Espresso Shot Comparison: Breville Dual Boiler v. Rocket Espresso R58

The Reluctant Barista: Milk Frothing Madness

Milk Frothing TechniqueHow many how-to-froth-milk videos have you watched? They make it look so easy! While my espresso shots are really improving, I still have a hard time getting milk to the right consistency for a perfect latte. My lack of consistent consistency makes me a little grumpy…even mad. If frothing milk makes you grumpy too, then follow along as I try to de-mystify microfoam. It is time for FROTHING MADNESS!

First things first, while you can use the words froth and foam interchangeably, what we are after is the ever elusive microfoam. The manner in which milk is heated produces different results. Microfoam is smooth and velvety with a texture almost like wet paint because very tiny bubbles are incorporated evenly throughout the liquid. The foam I most often produce is heated milk with a bubbly volcano of erupted meringue dolloped on top. This is not microfoam.

The more you practice on one home espresso machine, the more you get to know the timing involved. This is one of my problems. I froth milk on different machines. Teri in customer service tried to console me. She said, “just when you thought you had steaming down on one machine, you try another machine and it steams totally different! …or someone changes your steam tip from a two-hole to a four-hole!” (Which totally happens around here but probably doesn’t happen at your house.)

You are probably familiar with the basics of milk frothing:

  • Start with a chilled stainless steel milk frothing pitcher and cold milk.
  • Submerge the steam wand, start to froth, then lower the pitcher until just the steam tip is submerged. The milk should move in a circular pattern.
  • Plunge the wand lower into the pitcher and continue to roll the milk.
  • Stop at your desired temperature.

While this sounds well and good, let’s explore how this works in real-life situations with three very different home espresso machines. Armed with some additional tricks from my barista friends, we can learn together!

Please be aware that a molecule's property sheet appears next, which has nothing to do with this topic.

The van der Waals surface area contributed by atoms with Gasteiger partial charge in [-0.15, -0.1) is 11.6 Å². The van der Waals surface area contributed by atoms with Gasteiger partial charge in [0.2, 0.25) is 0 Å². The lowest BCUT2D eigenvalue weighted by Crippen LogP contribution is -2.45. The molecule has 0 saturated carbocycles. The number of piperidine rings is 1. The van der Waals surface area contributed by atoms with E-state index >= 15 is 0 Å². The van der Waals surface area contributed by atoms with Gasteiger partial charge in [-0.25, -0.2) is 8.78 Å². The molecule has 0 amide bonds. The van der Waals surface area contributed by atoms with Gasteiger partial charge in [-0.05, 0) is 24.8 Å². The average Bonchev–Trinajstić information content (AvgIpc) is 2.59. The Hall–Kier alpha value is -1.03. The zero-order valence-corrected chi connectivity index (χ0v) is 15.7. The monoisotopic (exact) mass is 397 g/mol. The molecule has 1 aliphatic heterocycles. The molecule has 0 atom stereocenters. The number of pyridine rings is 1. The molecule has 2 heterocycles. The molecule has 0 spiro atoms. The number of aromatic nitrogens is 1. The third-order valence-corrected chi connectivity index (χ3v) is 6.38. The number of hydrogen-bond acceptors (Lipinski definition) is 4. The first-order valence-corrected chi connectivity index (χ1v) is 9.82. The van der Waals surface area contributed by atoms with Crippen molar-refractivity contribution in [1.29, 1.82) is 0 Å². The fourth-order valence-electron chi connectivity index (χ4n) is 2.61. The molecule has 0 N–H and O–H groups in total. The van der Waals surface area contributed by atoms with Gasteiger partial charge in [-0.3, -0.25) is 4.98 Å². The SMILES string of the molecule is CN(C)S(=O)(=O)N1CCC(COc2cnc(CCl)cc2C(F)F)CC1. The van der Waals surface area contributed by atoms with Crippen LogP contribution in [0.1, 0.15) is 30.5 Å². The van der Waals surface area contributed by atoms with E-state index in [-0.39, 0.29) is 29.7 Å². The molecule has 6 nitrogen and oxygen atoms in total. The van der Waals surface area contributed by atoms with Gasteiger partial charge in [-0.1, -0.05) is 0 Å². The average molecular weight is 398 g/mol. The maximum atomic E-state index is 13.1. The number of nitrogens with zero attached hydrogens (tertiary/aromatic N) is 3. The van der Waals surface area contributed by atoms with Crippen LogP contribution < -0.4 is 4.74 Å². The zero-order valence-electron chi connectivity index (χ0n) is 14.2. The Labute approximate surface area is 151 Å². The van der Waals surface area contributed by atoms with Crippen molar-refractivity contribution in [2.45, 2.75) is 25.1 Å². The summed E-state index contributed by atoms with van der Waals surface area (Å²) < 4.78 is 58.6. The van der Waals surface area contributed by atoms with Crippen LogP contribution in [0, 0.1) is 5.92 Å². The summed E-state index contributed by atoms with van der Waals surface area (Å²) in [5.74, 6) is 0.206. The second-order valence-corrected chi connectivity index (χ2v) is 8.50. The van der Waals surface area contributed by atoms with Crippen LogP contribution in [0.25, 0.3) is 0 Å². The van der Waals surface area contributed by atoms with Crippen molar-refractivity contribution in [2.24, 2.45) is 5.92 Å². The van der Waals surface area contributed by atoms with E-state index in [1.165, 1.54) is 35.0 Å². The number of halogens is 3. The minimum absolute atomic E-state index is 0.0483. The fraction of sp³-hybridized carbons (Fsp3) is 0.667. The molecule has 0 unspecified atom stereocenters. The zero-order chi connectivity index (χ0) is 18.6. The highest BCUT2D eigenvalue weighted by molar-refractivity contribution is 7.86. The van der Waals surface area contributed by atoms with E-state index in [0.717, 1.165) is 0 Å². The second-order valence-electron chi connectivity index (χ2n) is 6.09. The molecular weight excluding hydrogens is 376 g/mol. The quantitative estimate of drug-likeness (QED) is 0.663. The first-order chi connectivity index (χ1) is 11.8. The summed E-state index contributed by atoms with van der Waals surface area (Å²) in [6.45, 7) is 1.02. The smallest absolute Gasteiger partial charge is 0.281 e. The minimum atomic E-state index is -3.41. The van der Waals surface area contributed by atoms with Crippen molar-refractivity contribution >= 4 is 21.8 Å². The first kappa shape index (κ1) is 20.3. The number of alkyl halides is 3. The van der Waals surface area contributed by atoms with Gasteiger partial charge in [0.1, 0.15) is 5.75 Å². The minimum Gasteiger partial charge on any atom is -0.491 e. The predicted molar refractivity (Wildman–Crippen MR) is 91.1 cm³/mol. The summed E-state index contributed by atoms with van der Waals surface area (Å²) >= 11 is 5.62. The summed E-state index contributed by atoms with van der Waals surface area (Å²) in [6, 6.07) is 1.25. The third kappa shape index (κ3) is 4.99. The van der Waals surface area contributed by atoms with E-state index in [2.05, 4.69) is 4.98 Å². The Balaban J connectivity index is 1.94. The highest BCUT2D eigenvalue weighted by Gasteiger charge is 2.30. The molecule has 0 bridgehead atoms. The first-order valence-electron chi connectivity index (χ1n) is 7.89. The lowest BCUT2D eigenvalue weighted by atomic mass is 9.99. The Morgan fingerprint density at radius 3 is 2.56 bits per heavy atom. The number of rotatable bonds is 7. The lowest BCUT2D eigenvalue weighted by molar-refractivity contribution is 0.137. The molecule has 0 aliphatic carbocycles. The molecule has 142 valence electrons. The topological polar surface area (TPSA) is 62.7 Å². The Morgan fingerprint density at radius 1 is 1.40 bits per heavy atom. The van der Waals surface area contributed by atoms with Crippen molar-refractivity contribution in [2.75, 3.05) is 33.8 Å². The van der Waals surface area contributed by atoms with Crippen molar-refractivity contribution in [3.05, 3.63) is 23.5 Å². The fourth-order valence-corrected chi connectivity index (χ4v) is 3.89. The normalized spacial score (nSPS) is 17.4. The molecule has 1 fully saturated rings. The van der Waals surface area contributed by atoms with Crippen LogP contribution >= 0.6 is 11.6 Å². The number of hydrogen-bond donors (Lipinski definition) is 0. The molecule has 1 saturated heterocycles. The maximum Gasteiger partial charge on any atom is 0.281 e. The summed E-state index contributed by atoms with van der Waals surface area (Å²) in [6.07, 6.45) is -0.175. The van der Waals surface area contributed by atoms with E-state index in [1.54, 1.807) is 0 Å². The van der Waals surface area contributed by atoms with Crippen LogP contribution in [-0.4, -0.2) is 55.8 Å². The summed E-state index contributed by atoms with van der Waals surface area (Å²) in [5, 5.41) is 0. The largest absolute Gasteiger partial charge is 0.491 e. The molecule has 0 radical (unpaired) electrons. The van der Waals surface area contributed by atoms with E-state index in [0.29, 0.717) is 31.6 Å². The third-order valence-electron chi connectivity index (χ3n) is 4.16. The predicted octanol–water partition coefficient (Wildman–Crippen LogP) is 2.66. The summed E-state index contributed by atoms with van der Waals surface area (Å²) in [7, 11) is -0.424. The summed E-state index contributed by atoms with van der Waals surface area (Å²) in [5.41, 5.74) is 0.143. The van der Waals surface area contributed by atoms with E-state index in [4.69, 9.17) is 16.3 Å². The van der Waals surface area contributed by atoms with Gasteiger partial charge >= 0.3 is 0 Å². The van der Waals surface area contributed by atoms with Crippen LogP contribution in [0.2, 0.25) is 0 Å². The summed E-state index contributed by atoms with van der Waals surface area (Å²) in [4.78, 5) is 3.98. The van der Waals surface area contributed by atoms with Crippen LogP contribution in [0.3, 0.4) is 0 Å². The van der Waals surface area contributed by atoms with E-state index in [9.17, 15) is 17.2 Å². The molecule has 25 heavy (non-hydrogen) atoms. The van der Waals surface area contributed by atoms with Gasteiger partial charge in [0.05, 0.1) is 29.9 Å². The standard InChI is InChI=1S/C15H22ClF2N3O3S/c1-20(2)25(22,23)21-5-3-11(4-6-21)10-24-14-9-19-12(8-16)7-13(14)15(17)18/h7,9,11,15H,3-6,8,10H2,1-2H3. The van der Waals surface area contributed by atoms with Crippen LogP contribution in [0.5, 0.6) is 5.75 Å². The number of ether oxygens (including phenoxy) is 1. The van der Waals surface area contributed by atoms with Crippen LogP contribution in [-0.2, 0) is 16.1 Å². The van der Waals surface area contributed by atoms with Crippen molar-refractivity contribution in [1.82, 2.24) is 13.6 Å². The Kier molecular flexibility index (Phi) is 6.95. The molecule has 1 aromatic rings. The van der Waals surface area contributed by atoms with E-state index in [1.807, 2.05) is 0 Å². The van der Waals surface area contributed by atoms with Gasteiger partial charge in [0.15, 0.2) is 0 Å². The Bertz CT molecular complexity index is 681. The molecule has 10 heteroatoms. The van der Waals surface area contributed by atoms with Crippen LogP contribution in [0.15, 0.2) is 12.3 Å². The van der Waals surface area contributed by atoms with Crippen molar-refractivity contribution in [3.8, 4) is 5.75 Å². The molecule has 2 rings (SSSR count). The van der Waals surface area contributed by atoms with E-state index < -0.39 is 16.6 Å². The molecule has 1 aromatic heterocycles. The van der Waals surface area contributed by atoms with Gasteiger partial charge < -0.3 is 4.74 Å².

Rocket EvoluzioneRocket Giotto EvoluzioneA heat exchanger espresso machine with a large 60oz boiler

Espresso machine repair tech, Bryan, gave me some great advice. First, whole milk froths best. Second, on a larger espresso machine like this one, plunge the wand a few seconds sooner than you think it will take. It only took 35 seconds to froth 6 ounces of milk to 165F. I found this out the hard way because at 40 seconds it was up to 170F and the milk smelled scalded. Because it happens so fast, it is hard to make adjustments. I grabbed a gallon of milk and kept trying until I got it just right.

Breville InfuserBreville InfuserA home espresso machine with a thermoblock

Matthew Hodson, a Seattle-area professional barista, shared this via Twitter “Experiment to find the spot where the milk and foam spin in a whirlpool and integrate. Only aerate briefly (count 1,2,3 quickly) and then spend the rest of the time integrating with the whirlpool.” It took 1:15 to get 6 ounces of milk to 165F. This was enough time to experiment with different adjustments. With some extra time and careful attention spent tilting and pivoting the frothing pitcher around the steam wand, this technique produced good results.

Saeco Via VeneziaSaeco Via VeneziaA single boiler with less than 8oz capacity

To get quality milk frothing from a smaller espresso machine requires every trick in the book. Make sure the espresso machine is on and pre-heated. Clear the steam wand (or in this case the panarello) into the drip tray until it is all steam with no water. Note where the air intake hole is on the panarello sleeve and keep it even with the level of the milk in the pitcher, not above or below. Froth one drink at a time, in this case 6 ounces took 1 minute to steam but was still very bubbly.

Lastly, Miranda in customer service told me you can try to “fix” milk frothing madness by softly tapping the frothing pitcher on the counter and swirling it in a circle repeatedly to try to eliminate big bubbles and incorporate the little bubbles back into the mix. Don’t try to re-heat or re-froth the milk. When all else fails keep these two important adages in mind,
1) Don’t cry over spilt milk
2) Tis a lesson you should heed, If at first you don’t succeed, Try try again.

Rocket Espresso Steam Tips